It was the first survey that inquired about the place of habitual residence in a certain period prior to the date of the census.. People born in another country were also asked the year of arrival, the place where they established their residence when they arrived, the place of habitual residence and since what year they resided in that place.
A novel contribution of the Census is the question on marital status, which inquired not only about legal status but also about de facto conjugal union.
National Census of Population, Families and Housing: 1970
- September 30, 1970
- 23,364,431 inhabitants
- 6,429,482 homes
The General Census of Population, Families and Housing of 1970 was the first survey carried out by the National Institute of Statistics and Censuses (INDEC)created in 1968, and the first to comply with international recommendations for population and housing censuses, to carry it out every ten years.
This survey was exclusively of population and housing, and did not include the specific counts in the agricultural and economic areas. Total, 23,364,431 people were registered in which they recorded drop in percentage of foreign population While consolidating the concentration in urban areas as a result of internal migratory movements.
The Census included a modification in the question about the number of children born alive to all women over 12 years of age, since andn previous censuses, this question was only asked of married and widowed women. The number of children born who were alive at the time of the census was also asked to measure mortality.
Another particularity of this Census was the exclusion of disability questionswhich appeared in the census questionnaires since 1869.
Seventh National Census: 1991
- May 15, 1991
- 32,615,528 inhabitants
- 10,062,731 private homes
The National Census of Population and Housing of Argentina of 1991 It should have been held in August 1990 but, given the financial emergency at the time, it was extended by presidential decree until 1991.
Questions referring to health coverage and the social security situation were incorporated.and for the first time remuneration was stipulated for “people who carried out census tasks”.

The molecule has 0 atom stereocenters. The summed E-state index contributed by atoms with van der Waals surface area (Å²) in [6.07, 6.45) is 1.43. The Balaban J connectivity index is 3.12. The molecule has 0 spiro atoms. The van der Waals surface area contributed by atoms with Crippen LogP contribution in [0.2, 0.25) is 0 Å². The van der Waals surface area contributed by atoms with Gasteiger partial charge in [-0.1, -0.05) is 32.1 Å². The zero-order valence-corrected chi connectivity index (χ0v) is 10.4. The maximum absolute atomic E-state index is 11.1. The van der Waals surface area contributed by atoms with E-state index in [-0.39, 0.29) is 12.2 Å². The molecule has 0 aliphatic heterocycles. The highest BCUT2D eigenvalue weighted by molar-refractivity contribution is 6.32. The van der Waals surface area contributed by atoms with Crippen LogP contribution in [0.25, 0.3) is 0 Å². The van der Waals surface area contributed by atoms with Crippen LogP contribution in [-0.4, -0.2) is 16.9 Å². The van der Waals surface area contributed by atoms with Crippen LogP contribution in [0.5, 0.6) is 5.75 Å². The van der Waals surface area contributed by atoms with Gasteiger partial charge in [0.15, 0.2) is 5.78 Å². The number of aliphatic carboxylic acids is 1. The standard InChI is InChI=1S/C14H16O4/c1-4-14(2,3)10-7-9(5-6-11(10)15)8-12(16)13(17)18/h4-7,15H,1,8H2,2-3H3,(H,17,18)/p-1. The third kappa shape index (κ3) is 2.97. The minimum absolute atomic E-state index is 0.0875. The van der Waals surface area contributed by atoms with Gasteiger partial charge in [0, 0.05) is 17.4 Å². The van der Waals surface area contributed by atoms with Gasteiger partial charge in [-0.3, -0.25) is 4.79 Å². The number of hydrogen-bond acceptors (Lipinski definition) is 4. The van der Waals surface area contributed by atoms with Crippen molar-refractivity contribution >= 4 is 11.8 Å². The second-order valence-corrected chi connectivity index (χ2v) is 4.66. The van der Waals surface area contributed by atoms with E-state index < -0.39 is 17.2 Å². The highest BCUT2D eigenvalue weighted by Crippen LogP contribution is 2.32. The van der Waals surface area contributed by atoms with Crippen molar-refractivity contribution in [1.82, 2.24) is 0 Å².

For the first time, immigrants from neighboring countries outnumber Europeans.
Eighth Census: 2001
- November 17 and 18, 2001
- 36,260,130 inhabitants
- 12,041,584 private homes
The 2001 Population Census, which was planned for the year 2000, was also postponed due to budget constraints. Unlike the 1980 and 1991 surveys, the sampling technique was not used, but a single questionnaire was applied to the entire population.
The registered population was 36,260,130 inhabitants. The percentage of non-native population over the total was 4.2%, the lowest in history. East It was the first census survey that could be consulted from the INDEC website through an online database.
The census questionnaire included a series of questions about the access to goods and services that the dwelling had: refrigerator with or without freezer, common or automatic washing machine, fixed telephone, cell phone, cable television, computer, internet access. For the first time, the infrastructure of services close to the dwelling was investigated.
For the first time, a question on self-recognition and belonging to native peoples was included, and the theme of the population’s disability was taken up again.which had not been asked since the 1960 Census.
Bicentennial Census: 2010
- October 27, 2010
- 40,117,096 inhabitants
- 13,812,125 private homes
The 2010 Census, called the “Bicentennial Census”, resumed the sampling technique used in 1980 and 1991, with the application of a basic and an expanded questionnaire.
In the extended census questionnaire a question on the Afro-descendant population in the household was incorporated and, as in 2001, they inquired about belonging to native peoples in the home.
The Census counted 40,117,096 people. Of that total, 70% was concentrated in six jurisdictions: Autonomous City of Buenos Aires, Province of Buenos Aires, Córdoba, Santa Fe, Mendoza and Tucumán. For the first time since 1914, a growth in the percentage of non-native population was observedwhich rose to 4.5%.
For the second consecutive census, the results were once again made available to users in the Redatam+SP database for custom processing.